Giroscope’s 10 Reasons: Why Uber should become the main public transport system

23 June 2016

By Gabriel Celemin


1. Relief for urban infrastructure

Access roads and traffic in major cities around the world are collapsing (or about to collapse) because of the huge number of cars added to the fleet every year. To service and host these vehicles, millions of acres are required for parking (there are over 19 million parking spaces in Los Angeles County [1]) which are insufficient during working hours and then remain empty at night and during the weekend.


2. Pollution reduction

Vehicular traffic is responsible for a significant part of the pollution in cities. Internal combustion engines produce various types of polluting gases: nitrogen oxides (NOx), carbon monoxide (CO), carbon dioxide, volatile organic compounds and macroparticles [2]. Vehicular air pollution has harmful effects on human health.
Epidemiological studies comparing urban areas with high level of pollution and rural areas with low pollution levels show that the differential in cases of respiratory diseases is related to the air pollution [3].


3. Energy savings

Diesel, gasoline and natural gas used to fuel cars, which may carry only one or two people at a time during commute hours, could be used for other purposes, i.e. for electricity generation or to feed the natural gas system [4].

It is estimated that world energy consumption by cars is about 500 billion gallons per year [1].


4. Improve public transport system (improving access to faraway places, with better coverage at night)

The “on demand” service operated by independent owners (regulated by a governmental authority) would enhance the public transportation system and improve access to faraway places and during night hours, when traditional train, bus and subway networks do not operate or do so on a reduced schedule.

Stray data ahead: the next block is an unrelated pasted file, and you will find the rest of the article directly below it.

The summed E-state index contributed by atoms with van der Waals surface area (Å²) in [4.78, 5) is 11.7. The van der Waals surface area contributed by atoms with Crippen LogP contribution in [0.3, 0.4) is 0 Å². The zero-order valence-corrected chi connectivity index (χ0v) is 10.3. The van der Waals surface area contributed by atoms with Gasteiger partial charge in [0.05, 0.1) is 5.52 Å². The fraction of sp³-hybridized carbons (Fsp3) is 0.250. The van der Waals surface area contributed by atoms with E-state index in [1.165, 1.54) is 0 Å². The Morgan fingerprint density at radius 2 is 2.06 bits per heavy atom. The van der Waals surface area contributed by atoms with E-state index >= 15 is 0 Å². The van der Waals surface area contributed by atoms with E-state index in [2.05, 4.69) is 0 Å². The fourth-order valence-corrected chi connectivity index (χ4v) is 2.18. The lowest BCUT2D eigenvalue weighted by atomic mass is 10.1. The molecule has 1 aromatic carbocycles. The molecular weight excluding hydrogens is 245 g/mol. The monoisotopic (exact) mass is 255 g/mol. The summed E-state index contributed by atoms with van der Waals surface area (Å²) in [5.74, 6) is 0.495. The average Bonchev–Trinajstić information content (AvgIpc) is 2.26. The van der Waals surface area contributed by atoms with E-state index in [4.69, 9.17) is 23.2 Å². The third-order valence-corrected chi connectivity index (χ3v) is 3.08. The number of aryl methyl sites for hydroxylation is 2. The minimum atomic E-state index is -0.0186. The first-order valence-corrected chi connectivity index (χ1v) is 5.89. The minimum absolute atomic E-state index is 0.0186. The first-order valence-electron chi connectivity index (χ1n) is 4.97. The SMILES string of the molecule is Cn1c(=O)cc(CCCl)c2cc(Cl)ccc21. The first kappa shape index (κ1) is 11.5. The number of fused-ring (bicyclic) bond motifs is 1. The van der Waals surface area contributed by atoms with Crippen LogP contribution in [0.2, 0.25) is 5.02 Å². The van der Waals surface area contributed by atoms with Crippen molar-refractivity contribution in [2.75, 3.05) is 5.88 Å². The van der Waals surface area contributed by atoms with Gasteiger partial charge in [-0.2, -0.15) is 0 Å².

5. Job generation and a new source of tax revenue

Services like Uber would have the dual benefit of creating new jobs for people and a new source of revenue for the treasury, if the drivers are added as taxpayers to the system.


6. Accident reduction

The two main reasons people choose Uber are: they consider the service safe and they want to avoid driving after consuming alcohol [1]. If we add up the increasing number of accidents caused by the use of cell phones while driving, the potential for reducing traffic fatalities could be huge. Even though cell phone use while driving is banned in most states, more than half of all traffic accidents in the United States involve cell phone use [5].


7. Cost reduction (owning vs. using)

Although in the United States cars are only used 4% of any given day, the average cars per household in this country is 2.2 cars. Moreover, 20% of households have 3 or more cars [1].

For a single person, the cost of owning a car is much higher than the cost of using a car service. Fixed costs include taxes, maintenance (periodic reviews, spare parts), financing (credit), fuel, insurance and depreciation (cars lose 50% of their value in the first 3 years [6]). These inherent costs of car ownership don’t include other expenses such as tolls, parking fees, and traffic tickets.


8. Increased safety

The risks of theft, kidnappings and other factors related to owning a car (especially a high-end brand) are reduced substantially.


9. Change in habits in the younger generations

Millennials don’t value freedom or pride themselves on driving their own car as much as previous generations did. Previous generations couldn’t wait a day past their 16th birthday to get their driver’s license [7].

In the U.S. the percentage of people (16-44 years) with licenses has dropped to 77% from 92% in 1982. In addition, young people are more likely to share a ride and are not willing go through the headaches of car ownership [1].


10. Harnessing your commute time

In the U.S. people spend 4.3 hours a week commuting to their job. This is equivalent to 13% of the working time [1].

This time could be spent more enjoyably or productively. According to statistics, people spend 21 hours a month on Facebook and Spotify respectively, and 13 hours on Instagram and Snapchat [1].


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